• Gueule de pierre (1934). Gob of Stone
  • Les Derniers Jours (1936). The Last Days, trans. Barbara Wright (Dalkey Archive, 1990; ISBN 1-56478-140-2)
  • Odile (1937). Trans. Carol Sanders (Dalkey Archive, 1988; ISBN 0-916583-34-1)
  • Les Enfants du Limon (1938). Children of Clay, trans. Madeleine Velguth (Sun & Moon, 1998; ISBN 1-55713-272-0)
  • Un rude hiver (1939). A Hard Winter, trans. Betty Askwith (J. Lehmann, 1948)
  • Les Temps mêlés (Gueule de Pierre II) (1941)
  • Pierrot mon ami (1942). Pierrot, trans. Julian Maclaren-Ross (J. Lehmann, 1950) and Barbara Wright (Dalkey Archive, 1987; ISBN 1-56478-397-9)
  • Loin de Rueil (1944). The Skin of Dreams, trans. H.J. Kaplan (New Directions, 1948; ISBN 0-947757-16-3) and Chris Clarke (New York Review Books, 2024; ISBN 9781681377704)
  • On est toujours trop bon avec les femmes (1947). We Always Treat Women Too Well, trans. Barbara Wright (J. Calder, 1981; ISBN 1-59017-030-X)
  • Saint-Glinglin (1948). Trans. James Sallis (Dalkey Archive, 1993; ISBN 1-56478027-9)
  • Le Journal intime de Sally Mara (1950)
  • Le Dimanche de la vie (1952). The Sunday of Life, trans. Barbara Wright (J. Calder, 1976; ISBN 0-8112-0646-7)
  • Zazie dans le métro (1959). Zazie in the Metro, trans. Barbara Wright (Harper, 1960; ISBN 0-14-218004-1)
  • Les Fleurs bleues (1965). The Blue Flowers, trans. Barbara Wright (Atheneum, 1967; ISBN 0-8112-0945-8); also published as Between Blue and Blue (The Bodley Head, 1967)
  • Le Vol d'Icare (1968). The Flight of Icarus, trans. Barbara Wright (Calder & Boyars, 1973; ISBN 0-8112-0483-9)

Poetry edit

  • Chêne et chien (1937). Trans. Madeleine Velguth (P. Lang, 1995; ISBN 0-8204-2311-4)
  • Les Ziaux (1943)
  • L'Instant fatal (1946)
  • Petite cosmogonie portative (1950)
  • Cent Mille Milliards de Poèmes (1961). Hundred Thousand Billion Poems
  • Le chien à la mandoline (1965)
  • Battre la campagne (1967). Beating the Bushes
  • Courir les rues (1967). Hitting the Streets, trans. Rachel Galvin (Carcanet, 2013)
  • Fendre les flots (1969)
  • Morale élémentaire (1975). Elementary Morality

Essays and articles edit

  • Joan Miró; ou, Le poète préhistorique (1949)
  • Bâtons, chiffres et lettres (1950)
  • Pour une bibliothèque idéale or For an Ars Poetica (1956)
  • Entretiens avec Georges Charbonnier (1962)
  • Bords (1963)
  • Une Histoire modèle (1966)
  • Le Voyage en Grèce (1973)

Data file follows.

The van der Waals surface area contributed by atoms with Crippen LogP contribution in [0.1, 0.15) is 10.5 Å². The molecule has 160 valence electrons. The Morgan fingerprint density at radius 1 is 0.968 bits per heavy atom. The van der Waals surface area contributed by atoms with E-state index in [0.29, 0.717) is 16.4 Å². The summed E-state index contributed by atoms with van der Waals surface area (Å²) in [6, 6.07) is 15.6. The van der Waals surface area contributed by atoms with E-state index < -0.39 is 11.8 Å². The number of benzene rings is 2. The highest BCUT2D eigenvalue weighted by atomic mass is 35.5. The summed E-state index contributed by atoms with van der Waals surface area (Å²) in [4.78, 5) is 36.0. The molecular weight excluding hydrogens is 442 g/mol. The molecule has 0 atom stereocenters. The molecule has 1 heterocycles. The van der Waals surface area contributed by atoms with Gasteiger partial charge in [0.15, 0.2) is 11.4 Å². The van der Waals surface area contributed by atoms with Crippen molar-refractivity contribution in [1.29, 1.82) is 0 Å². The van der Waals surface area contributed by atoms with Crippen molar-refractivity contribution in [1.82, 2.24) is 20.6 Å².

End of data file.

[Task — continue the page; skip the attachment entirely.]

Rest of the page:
• Traité des vertus démocratiques (1955)

Other edit

Compilations in English edit

  • The Trojan Horse & At the Edge of the Forest (Gaberbocchus Press, 1954). Trans. Barbara Wright.
  • Pounding the Pavements, Beating the Bushes, and Other Pataphysical Poems (Unicorn Press, 1985). Trans. Teo Savory. ISBN 0-87775-172-2
  • Five Stories (Obscure Publications, 2000). Trans. Barbara Wright. Compiles: "Panic"; "Dino"; "At the Edge of the Forest"; "A Blue Funk"; and "The Trojan Horse"
  • Stories & Remarks (University of Nebraska Press, 2000). Trans. Marc Lowenthal.
  • Letters, Numbers, Forms: Essays, 1928-70 (University of Illinois Press, 2007). Trans. Jordan Stump.
  • EyeSeas: Selected Poems (Black Widow Press, 2008). Trans. Daniela Hurezanu and Stephen Kessler.

In other art edit

See also edit

References edit

  1. ^ a b c d e f g h i j Magill, Frank (1997). Cyclopedia of World Authors. California: Salem Press. p. 1660.
  2. ^ a b c d e Mathews, Harry (1998). Oulipo Compedium. London: Atlas Press. p. 14. ISBN 1-900565-18-8.
  3. ^ a b c Thiher, Allen (1985). Raymond Queneau. Boston: Twayne Publisher. pp. 2. ISBN 9780805766134.
  4. ^ "Janine Queneau (1903-1972)". data.bnf.fr (in French). Retrieved 28 October 2021.
  5. ^ Magill, Frank Northen (1989). Cyclopedia of World Authors II. Salem Press. ISBN 978-0-89356-516-9.
  6. ^ "The Number Thirteen and the Logical Form of Suspicion"
  7. ^ a b c Galvin, Rachel (2017). News of War: Civilian Poetry 1936–1945. Oxford University Press. pp. 209–210.
  8. ^ Pierre Courtois, Tarik Tazdaït. Jacques Lacan and game theory: an early contribution to common knowledge reasoning. European Journal of the History of Economic Thought, 2021, 28 (5), pp.844-869. ff10.1080/09672567.2021.1908392ff. ffhal-03179414f
  9. ^ "Discography". Pierrebastien.com. Retrieved 21 April 2016.

Further reading edit

External links edit